The movie “Chef” is Jon Favreau’s paean to food – with a twist: A famous chef walks away from the frou-frou restaurant business to become a vagabond food truck operator.
Any idea what kind of truck that was?
There’s a passing reference in the script to a ’78 Chevy, and sure enough, if you look it up, you’ll find the proper model nomenclature was a 1978 Chevrolet P30 Walk-In Van. The government classified it as a truck. P-Series trucks had all kinds of uses – motorhomes, delivery trucks, airport shuttles, etc – and most of them had custom box bodies. The food trucks generally did, anyway.
Made in P10, P20 and P30 configurations, they came equipped with one of three powerplants: a 292 cubic inch six, a 350 V8 and a 454 V8. I would guess the movie truck had the smaller V8, as the P30 was a lot of truck to push around with a six. The 454 was such a gas guzzler, they would have gone broke trying to keep gas in it on a road trip from Miami to Los Angeles.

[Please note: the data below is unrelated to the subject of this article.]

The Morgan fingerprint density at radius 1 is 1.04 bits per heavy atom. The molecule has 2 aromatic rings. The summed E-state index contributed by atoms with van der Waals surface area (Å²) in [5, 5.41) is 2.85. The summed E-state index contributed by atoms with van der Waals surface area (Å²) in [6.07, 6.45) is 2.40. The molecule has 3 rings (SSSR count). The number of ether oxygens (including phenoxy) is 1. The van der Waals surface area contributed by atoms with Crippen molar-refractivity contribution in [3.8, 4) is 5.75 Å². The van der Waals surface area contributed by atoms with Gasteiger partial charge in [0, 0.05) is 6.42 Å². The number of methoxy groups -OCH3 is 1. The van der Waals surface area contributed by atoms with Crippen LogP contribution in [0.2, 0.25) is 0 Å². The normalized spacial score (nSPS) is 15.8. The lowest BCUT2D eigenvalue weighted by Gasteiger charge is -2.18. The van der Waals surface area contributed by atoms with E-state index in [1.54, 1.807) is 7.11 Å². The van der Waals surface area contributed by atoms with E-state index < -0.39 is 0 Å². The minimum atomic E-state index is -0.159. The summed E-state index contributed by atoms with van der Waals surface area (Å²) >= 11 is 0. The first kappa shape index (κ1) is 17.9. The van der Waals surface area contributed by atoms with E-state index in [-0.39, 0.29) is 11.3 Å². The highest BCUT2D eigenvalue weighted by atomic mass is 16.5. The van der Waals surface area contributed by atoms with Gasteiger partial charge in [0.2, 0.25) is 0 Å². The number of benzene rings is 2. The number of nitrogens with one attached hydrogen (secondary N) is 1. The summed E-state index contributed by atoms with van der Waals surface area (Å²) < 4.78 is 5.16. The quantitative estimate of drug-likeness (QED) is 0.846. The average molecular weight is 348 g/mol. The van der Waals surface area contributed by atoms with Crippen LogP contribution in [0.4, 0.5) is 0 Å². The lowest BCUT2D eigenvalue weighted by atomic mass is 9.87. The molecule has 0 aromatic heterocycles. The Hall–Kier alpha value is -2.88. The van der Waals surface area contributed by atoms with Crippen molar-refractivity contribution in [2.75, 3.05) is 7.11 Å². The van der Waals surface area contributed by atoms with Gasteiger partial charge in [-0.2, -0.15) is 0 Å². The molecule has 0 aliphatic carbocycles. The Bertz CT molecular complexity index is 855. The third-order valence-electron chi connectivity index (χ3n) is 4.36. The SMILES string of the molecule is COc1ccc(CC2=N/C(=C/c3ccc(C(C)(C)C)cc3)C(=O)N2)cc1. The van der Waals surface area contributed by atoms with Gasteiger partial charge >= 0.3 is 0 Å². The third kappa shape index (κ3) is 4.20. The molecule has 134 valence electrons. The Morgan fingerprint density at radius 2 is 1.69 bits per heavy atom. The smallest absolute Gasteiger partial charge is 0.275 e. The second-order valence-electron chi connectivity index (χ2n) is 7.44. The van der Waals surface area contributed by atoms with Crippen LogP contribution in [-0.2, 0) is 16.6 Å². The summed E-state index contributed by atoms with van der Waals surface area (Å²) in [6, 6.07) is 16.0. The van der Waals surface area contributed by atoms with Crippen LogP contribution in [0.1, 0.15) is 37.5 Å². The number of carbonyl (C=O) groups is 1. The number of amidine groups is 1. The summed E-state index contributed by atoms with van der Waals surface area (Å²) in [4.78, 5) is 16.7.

The truck in the movie looked to be about a 17-footer. Some other random specs: GVWR: 9000, GAWR front: 40000, with 8×19.5D tires and 19.5×6.00 wheels, GAWR rear: 6200 with dual 8×19.5D tires and 19.5×6.00 rims. Some of the restaurant gear it was equipped with: a flat-top grill, deep fryer, hot box, freezer, prep table and fridge with ice bin for cold drinks.
You could probably pick up a decent used one for $15,000-$30,000.
People actually make much pricier, more sophisticated, brand new food trucks now, using Fords, Chevys, GMCs, Dodges and even Mercedes-Benz Sprinters. They are wildly popular in the southern California area, despite onerous regulations and punitive fees.
Food trucks seem like a trendy new phenomenon, but I know I’ve been eating at them in SoCal since the 1960s. We used to also call them “roach coaches,” “taco tanks”, “lunchboxes”, “garbage wagons” and worse.
To eat at one, you have to have a sense of humor, spirit of adventure and tolerance for some quirks. The quality of the food is probably better now than it was in the ‘60s, but even way back then, it was actually quite tasty – not to mention fresh and inexpensive – hence their enduring popularity.
I once found a shiny two-inch screw inside my burrito, served by my favorite lunch truck in Monrovia, California. When I showed it to the chef, he said, “Hey at least it’s a brand new screw, not an old rusty one. Nothing is too good for you, my friend.”
The rest of the burrito was screw-free and pretty satisfying overall.
September 8, 2014